Trailers are an extremely useful addition to any vehicle. They allow for the transportation of loads that would otherwise be impossible to transport with a conventional car. Determining the maximum weight a trailer can carry may seem fairly straightforward, but the answer is a little more complicated. Why? Well because it largely depends on your trailer size. This is because trailers are not rated for the load they can carry, but instead for the aggregate trailer mass or ATM.
Trailers come in a range of different sizes, such as a common 6×4 and 7×5 trailer or a large, heavy-duty 12×6 trailer, and with many different configurations, including a box trailer with cage, flat deck trailers, enclosed trailers and many more. Here is what you need to know about how much weight a trailer can carry.
What is ATM?
ATM is the total mass that the trailer can be when carrying the maximum load recommended by the manufacturer. An aggregate figure is used because the mass of a trailer can vary greatly depending on its type, features, and accessories. For example, an enclosed or box 7×5 trailer with a cage has more mass than a simple flatbed trailer but all are built on the same chassis, axle and tow hitch. Placing the same load in these different types of trailers will therefore result in very different ATMs.
What trailer options are available?
There is a large range of trailers available with a range of different accessories and customisations that make them more suited to carrying certain types of loads and weights. Before purchasing a trailer, you should consider what types of material or objects you intend to mainly transport, and purchase a trailer set up that is designed for this and can adequately/legally support the weight.
A box trailer, for example, can have either a single or tandem axle. A 5×3’6”, 6×4, 7×4, 7×5 and 8×5 box trailer with a single axle trailer has an aggregate trailer mass of 750kg, whereas 8×5, 9×5, 10×5, 10×6 and 12×6 box trailers are available in 2490kg and 3000kg aggregate trailer masses.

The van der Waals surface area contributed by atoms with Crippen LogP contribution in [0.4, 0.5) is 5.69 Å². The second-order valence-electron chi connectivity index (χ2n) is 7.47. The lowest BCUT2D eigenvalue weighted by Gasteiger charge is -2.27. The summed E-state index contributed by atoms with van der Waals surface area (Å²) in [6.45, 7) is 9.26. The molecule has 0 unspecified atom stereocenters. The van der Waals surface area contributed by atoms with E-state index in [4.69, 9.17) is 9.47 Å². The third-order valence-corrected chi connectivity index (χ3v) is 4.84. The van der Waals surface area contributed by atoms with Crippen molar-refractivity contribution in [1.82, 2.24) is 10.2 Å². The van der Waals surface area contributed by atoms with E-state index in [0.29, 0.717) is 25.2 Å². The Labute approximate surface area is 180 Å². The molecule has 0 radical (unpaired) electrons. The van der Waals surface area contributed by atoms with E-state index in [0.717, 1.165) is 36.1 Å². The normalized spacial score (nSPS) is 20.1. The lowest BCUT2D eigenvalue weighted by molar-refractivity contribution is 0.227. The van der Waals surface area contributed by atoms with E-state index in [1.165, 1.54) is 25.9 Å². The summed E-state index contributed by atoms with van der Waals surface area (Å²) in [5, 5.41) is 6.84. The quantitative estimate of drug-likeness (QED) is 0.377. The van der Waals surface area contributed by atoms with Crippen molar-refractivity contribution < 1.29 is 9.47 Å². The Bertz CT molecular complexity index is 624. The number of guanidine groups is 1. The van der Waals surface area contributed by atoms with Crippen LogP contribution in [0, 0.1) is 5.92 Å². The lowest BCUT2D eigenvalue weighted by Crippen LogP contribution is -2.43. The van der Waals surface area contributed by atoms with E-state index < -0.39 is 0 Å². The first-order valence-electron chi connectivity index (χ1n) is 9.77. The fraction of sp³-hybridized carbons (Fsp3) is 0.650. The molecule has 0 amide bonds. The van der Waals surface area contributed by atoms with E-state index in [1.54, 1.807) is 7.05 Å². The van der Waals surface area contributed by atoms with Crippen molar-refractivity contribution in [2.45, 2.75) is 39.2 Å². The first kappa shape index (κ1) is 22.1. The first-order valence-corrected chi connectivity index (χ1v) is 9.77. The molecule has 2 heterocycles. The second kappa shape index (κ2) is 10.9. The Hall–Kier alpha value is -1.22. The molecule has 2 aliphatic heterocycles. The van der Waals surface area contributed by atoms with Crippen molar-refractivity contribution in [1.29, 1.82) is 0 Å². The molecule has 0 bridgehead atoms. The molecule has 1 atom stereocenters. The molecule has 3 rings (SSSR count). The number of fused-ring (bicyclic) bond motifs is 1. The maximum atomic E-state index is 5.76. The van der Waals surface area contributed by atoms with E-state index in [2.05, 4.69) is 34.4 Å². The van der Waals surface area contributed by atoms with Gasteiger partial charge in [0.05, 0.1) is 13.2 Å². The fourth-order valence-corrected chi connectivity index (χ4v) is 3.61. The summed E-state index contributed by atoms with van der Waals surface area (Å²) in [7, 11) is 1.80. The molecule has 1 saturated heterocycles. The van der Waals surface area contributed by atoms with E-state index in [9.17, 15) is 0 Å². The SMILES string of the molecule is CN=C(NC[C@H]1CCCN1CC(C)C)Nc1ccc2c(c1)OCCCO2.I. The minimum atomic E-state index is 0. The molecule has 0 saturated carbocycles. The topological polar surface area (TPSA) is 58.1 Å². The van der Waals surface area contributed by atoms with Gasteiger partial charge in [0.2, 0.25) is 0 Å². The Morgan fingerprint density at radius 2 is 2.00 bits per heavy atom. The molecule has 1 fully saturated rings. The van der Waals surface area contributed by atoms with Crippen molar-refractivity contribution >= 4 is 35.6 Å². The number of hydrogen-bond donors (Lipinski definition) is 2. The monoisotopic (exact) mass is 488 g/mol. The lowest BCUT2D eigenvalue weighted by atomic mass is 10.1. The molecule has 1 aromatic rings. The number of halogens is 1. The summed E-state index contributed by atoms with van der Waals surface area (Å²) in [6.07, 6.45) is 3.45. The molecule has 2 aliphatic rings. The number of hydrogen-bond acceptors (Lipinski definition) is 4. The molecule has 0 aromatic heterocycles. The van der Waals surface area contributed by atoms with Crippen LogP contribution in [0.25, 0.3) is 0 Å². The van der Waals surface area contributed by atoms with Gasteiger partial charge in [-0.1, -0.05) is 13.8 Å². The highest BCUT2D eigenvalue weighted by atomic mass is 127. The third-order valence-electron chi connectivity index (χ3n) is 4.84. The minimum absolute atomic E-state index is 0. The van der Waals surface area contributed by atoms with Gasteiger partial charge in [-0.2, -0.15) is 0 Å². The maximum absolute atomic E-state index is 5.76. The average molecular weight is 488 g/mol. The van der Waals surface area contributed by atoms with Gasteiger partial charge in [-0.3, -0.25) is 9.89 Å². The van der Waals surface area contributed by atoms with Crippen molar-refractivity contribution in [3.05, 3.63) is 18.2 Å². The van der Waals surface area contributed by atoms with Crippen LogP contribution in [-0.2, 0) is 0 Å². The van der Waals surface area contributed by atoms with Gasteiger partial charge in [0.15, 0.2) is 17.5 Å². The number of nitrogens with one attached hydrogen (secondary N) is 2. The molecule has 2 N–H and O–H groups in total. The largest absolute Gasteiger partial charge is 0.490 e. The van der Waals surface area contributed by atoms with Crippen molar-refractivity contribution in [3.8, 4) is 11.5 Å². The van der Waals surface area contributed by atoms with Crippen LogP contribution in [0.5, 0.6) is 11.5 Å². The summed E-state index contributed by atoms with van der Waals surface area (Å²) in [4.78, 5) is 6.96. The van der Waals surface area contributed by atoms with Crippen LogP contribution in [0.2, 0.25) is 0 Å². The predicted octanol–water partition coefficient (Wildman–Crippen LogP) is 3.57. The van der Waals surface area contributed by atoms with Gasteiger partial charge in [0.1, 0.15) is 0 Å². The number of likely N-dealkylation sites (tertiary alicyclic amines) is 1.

A heavy-duty trailer fitted with a cage is ideal for transporting lighter and bulkier items, such as green waste, landscaping equipment or even furniture. The cage walls of these trailers help to secure larger loads and keep any debris contained when driving at speed. The cages like the heavy-duty trailer, are all constructed from galvanised steel and therefore built to last.
Tradesmen such as builders, plumbers or electricians might opt for a trailer fitted with a tradesman’s canopy or carry racks. A tradesman’s canopy provides a safe space to secure tools and materials and keep them protected from the weather. The canopy is fitted with gas struts on the doors, rubber weather seals, locks and an internal shelf. Carry Racks are another potential addition to your trailer and they allow for the transportation of longer materials such as timber or pipes or equipment such as ladders.
Finally, tonneau covers are available for either box trailers with a cage or a flat deck trailer. A tonneau cover keeps the load secure and protected either when parked or driving.
What to consider before carrying a load in your trailer?
So, before you start loading up your trailer, there are a few things you need to consider. Firstly, as previously discussed, you need to know the ATM of your trailer.
Secondly, you need to know how much your trailer weighs. This includes the weight of the trailer itself as well as any accessories or customisations that have been added. When you take the gross weight of your trailer away from the ATM, the result is the maximum load weight that you can carry.
Finally, while it may seem obvious, it is important to consider that different loads and materials will have very different weights for their volume. For example, a load of green waste will be considerably lighter in volume than sand, soil or gravel.
For more tips on safely loading your trailer, see our Safe Trailer Loading Tips here.
Trailers 2000 are a leading Australian manufacturer of a range of trailers and accessories. Connect with the experts at Trailers 2000 today to discuss the right trailer to carry your load.